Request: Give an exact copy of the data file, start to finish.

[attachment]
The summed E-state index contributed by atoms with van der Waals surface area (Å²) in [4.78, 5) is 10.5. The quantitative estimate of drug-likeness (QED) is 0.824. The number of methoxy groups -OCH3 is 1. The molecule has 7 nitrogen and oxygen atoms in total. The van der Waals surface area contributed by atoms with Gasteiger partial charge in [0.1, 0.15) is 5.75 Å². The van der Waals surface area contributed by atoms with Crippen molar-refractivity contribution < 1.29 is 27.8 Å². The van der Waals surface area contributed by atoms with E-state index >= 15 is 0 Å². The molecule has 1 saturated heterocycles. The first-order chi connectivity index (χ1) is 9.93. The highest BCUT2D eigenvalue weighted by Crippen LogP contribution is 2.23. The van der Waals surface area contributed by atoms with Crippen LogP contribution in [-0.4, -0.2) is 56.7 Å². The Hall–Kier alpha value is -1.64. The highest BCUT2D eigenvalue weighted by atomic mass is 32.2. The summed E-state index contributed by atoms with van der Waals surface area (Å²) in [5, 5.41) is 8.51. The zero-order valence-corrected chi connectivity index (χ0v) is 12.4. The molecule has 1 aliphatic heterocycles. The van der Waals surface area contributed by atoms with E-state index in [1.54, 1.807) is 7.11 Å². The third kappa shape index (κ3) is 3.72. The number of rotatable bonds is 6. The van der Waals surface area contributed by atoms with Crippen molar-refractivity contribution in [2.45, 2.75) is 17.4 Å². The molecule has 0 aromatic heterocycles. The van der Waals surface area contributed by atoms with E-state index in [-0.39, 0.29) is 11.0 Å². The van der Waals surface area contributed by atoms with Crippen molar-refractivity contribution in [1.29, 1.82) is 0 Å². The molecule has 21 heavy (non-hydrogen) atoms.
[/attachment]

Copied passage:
The summed E-state index contributed by atoms with van der Waals surface area (Å²) in [4.78, 5) is 10.5. The quantitative estimate of drug-likeness (QED) is 0.824. The number of methoxy groups -OCH3 is 1. The molecule has 7 nitrogen and oxygen atoms in total. The van der Waals surface area contributed by atoms with Gasteiger partial charge in [0.1, 0.15) is 5.75 Å². The van der Waals surface area contributed by atoms with Crippen molar-refractivity contribution < 1.29 is 27.8 Å². The van der Waals surface area contributed by atoms with E-state index >= 15 is 0 Å². The molecule has 1 saturated heterocycles. The first-order chi connectivity index (χ1) is 9.93. The highest BCUT2D eigenvalue weighted by Crippen LogP contribution is 2.23. The van der Waals surface area contributed by atoms with Crippen LogP contribution in [-0.4, -0.2) is 56.7 Å². The Hall–Kier alpha value is -1.64. The highest BCUT2D eigenvalue weighted by atomic mass is 32.2. The summed E-state index contributed by atoms with van der Waals surface area (Å²) in [5, 5.41) is 8.51. The zero-order valence-corrected chi connectivity index (χ0v) is 12.4. The molecule has 1 aliphatic heterocycles. The van der Waals surface area contributed by atoms with E-state index in [1.54, 1.807) is 7.11 Å². The third kappa shape index (κ3) is 3.72. The number of rotatable bonds is 6. The van der Waals surface area contributed by atoms with Crippen molar-refractivity contribution in [2.45, 2.75) is 17.4 Å². The molecule has 0 aromatic heterocycles. The van der Waals surface area contributed by atoms with E-state index in [-0.39, 0.29) is 11.0 Å². The van der Waals surface area contributed by atoms with Crippen molar-refractivity contribution in [1.29, 1.82) is 0 Å². The molecule has 21 heavy (non-hydrogen) atoms.